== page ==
Back on track, I'm honestly fed up with the whole "Starving artist" act. It sounds romantic in the beginning, but I'm facing up to the facts now- I'm not getting younger (bleh, Peter Pan syndrome), and I have a heap of student loans to pay back. I guess that said, it's about time to work a corporate job again, or something like it. Yes, again. I worked at Westfield Corporation back in 2004, and it wasn't the worst experience, I've had, but it certainly didn't fit me well at the time. Sure, I made friends, became known for my closet Photoshop skills, and even made friends with the company's artists- wondering if I could learn their tricks of the trade. In retrospect, it was nice to have the stability, with the possibility of climbing that corporate ladder; but I honestly did not like being treated like a number. I really did feel that way; regardless of being there for 3 months or not. There were 300 people in the firm, and I was a guppie....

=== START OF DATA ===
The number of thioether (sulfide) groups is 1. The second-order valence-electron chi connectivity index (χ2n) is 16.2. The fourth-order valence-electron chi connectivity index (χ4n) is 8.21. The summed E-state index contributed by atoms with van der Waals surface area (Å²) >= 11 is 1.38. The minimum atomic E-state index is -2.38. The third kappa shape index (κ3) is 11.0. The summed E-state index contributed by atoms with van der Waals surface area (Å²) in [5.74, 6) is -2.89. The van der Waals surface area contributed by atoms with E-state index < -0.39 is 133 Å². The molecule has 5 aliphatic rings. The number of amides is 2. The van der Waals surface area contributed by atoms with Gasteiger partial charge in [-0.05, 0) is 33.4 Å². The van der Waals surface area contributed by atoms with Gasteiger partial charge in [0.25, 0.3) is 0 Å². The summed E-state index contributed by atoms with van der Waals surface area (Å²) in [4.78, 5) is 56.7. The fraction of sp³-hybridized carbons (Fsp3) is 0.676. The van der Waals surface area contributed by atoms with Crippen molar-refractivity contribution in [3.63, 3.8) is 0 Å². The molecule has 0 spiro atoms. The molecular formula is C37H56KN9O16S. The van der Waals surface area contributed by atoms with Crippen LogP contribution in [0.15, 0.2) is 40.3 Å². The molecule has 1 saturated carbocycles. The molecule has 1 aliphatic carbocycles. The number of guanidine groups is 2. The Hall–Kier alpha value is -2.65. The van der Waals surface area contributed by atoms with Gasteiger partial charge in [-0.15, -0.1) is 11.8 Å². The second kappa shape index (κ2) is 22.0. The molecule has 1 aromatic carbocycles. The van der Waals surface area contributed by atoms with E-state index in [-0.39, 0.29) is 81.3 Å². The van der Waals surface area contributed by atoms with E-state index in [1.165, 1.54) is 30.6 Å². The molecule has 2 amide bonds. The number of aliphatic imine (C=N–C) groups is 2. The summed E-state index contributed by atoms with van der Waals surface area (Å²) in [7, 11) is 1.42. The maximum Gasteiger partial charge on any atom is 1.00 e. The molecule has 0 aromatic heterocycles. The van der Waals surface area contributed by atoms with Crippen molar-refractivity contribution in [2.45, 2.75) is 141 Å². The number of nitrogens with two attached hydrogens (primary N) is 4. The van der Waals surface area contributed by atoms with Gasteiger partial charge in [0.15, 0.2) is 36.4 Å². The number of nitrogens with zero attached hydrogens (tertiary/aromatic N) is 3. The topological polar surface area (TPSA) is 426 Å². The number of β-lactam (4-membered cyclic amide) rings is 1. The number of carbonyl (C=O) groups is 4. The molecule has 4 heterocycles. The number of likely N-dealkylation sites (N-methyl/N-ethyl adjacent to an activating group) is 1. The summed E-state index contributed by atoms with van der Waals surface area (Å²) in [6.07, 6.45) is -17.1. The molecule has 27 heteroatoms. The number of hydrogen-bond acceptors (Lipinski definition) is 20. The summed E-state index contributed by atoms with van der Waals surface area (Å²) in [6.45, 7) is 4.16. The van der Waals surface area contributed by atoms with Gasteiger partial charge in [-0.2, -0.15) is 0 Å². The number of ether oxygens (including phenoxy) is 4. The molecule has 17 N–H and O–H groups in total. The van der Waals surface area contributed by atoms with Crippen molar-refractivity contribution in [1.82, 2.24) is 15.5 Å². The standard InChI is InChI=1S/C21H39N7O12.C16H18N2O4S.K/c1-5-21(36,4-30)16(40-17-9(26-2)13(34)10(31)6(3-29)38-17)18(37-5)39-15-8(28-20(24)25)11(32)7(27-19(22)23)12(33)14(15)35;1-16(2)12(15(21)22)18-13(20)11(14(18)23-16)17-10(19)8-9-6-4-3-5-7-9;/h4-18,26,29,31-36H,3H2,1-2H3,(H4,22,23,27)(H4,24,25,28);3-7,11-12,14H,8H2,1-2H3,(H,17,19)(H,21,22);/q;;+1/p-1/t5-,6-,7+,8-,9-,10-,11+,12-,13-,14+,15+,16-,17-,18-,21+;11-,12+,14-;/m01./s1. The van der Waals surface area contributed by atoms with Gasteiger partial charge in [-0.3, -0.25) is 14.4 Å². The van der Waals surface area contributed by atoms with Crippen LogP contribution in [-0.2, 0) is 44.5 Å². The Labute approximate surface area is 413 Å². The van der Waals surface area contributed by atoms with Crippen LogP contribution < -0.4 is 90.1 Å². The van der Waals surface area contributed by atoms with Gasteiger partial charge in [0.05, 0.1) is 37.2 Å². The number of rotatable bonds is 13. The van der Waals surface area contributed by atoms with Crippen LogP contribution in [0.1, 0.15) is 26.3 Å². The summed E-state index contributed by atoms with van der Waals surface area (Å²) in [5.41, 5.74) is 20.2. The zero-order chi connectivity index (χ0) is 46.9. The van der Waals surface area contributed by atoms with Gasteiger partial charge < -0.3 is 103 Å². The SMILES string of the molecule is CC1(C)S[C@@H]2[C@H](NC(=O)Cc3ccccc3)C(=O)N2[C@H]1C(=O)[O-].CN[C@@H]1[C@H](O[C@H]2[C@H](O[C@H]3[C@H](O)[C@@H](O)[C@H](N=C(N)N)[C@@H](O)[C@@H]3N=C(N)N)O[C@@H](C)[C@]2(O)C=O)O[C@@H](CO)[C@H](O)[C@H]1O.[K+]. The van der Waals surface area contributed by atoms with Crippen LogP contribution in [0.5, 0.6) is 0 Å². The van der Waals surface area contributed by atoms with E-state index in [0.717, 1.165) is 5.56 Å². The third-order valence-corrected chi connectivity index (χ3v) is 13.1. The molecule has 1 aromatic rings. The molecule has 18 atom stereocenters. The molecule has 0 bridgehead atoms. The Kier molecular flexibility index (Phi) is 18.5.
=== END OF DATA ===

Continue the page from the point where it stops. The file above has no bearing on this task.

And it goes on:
To end all this madness, I guess I should bite the bullet, and follow my brain. No more jumping around, and stay grounded. I have to start somewhere, so I'd might as well start from the bottom; but I need to be sure it's a good fit, one which will allow me to grow. Here we go corporate ladder, treat me well, and I'll do the same for you. Of course I'll try other smaller boutique firms, the ones that are hiring, that is. I suppose it doesn't hurt to get my name out there again any way. It's like fishing. My focus, I've decided in any case, will remain in a corporate office (fingers crossed this is a good idea).


Oh, and on a slightly different note, here are my (not so great) pieces I did at the Life Drawing class I took last time. Please no judging, and no giggling at the nude model. She worked hard that night, sitting the same pose for 4 hours. No, she didn't sit in this position for 4 hours straight, but don't you think it's a pain in the butt to even sit in the same position for even 10 minutes? Think about it, can you honestly meditate for 10 minutes? No? Cool, thanks, now do me a favor and be a bit more mature upon looking at these drawings....oh and thanks for being a good sport. =)

Cheers! xxx,
Lesley Ann